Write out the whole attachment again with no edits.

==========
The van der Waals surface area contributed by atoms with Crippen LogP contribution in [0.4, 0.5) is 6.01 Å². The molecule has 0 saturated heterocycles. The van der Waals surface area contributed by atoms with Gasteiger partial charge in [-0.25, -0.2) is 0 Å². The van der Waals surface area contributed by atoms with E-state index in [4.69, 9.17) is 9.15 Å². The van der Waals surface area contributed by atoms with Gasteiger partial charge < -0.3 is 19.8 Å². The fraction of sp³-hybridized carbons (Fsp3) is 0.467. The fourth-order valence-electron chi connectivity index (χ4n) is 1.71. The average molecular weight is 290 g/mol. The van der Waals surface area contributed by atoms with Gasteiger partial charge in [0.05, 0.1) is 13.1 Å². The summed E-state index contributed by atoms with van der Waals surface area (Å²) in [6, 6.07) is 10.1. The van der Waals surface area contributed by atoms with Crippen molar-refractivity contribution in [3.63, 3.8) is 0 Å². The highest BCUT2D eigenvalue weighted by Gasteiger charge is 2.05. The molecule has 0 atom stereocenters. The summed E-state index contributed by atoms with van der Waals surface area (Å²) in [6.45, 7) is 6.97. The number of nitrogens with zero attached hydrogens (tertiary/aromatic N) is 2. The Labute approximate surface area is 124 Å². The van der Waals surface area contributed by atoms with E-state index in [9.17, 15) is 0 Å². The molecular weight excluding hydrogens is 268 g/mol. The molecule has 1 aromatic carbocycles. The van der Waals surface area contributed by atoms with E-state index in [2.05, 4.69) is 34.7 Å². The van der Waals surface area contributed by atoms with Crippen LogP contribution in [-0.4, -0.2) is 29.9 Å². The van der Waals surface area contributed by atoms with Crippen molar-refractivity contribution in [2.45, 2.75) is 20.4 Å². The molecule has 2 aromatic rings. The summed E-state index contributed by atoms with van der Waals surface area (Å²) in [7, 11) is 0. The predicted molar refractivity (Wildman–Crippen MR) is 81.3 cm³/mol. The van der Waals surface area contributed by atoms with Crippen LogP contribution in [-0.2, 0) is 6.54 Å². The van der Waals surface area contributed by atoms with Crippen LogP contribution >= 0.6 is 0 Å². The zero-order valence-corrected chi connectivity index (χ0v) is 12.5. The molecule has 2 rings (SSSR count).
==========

The van der Waals surface area contributed by atoms with Crippen LogP contribution in [0.4, 0.5) is 6.01 Å². The molecule has 0 saturated heterocycles. The van der Waals surface area contributed by atoms with Gasteiger partial charge in [-0.25, -0.2) is 0 Å². The van der Waals surface area contributed by atoms with E-state index in [4.69, 9.17) is 9.15 Å². The van der Waals surface area contributed by atoms with Gasteiger partial charge < -0.3 is 19.8 Å². The fraction of sp³-hybridized carbons (Fsp3) is 0.467. The fourth-order valence-electron chi connectivity index (χ4n) is 1.71. The average molecular weight is 290 g/mol. The van der Waals surface area contributed by atoms with Gasteiger partial charge in [0.05, 0.1) is 13.1 Å². The summed E-state index contributed by atoms with van der Waals surface area (Å²) in [6, 6.07) is 10.1. The van der Waals surface area contributed by atoms with Crippen molar-refractivity contribution in [3.63, 3.8) is 0 Å². The highest BCUT2D eigenvalue weighted by Gasteiger charge is 2.05. The molecule has 0 atom stereocenters. The summed E-state index contributed by atoms with van der Waals surface area (Å²) in [6.45, 7) is 6.97. The number of nitrogens with zero attached hydrogens (tertiary/aromatic N) is 2. The Labute approximate surface area is 124 Å². The van der Waals surface area contributed by atoms with E-state index in [9.17, 15) is 0 Å². The molecular weight excluding hydrogens is 268 g/mol. The molecule has 1 aromatic carbocycles. The van der Waals surface area contributed by atoms with E-state index in [2.05, 4.69) is 34.7 Å². The van der Waals surface area contributed by atoms with Crippen LogP contribution in [-0.4, -0.2) is 29.9 Å². The van der Waals surface area contributed by atoms with Crippen molar-refractivity contribution in [2.45, 2.75) is 20.4 Å². The molecule has 2 aromatic rings. The summed E-state index contributed by atoms with van der Waals surface area (Å²) in [7, 11) is 0. The predicted molar refractivity (Wildman–Crippen MR) is 81.3 cm³/mol. The van der Waals surface area contributed by atoms with Crippen LogP contribution in [-0.2, 0) is 6.54 Å². The van der Waals surface area contributed by atoms with Crippen LogP contribution >= 0.6 is 0 Å². The zero-order valence-corrected chi connectivity index (χ0v) is 12.5. The molecule has 2 rings (SSSR count).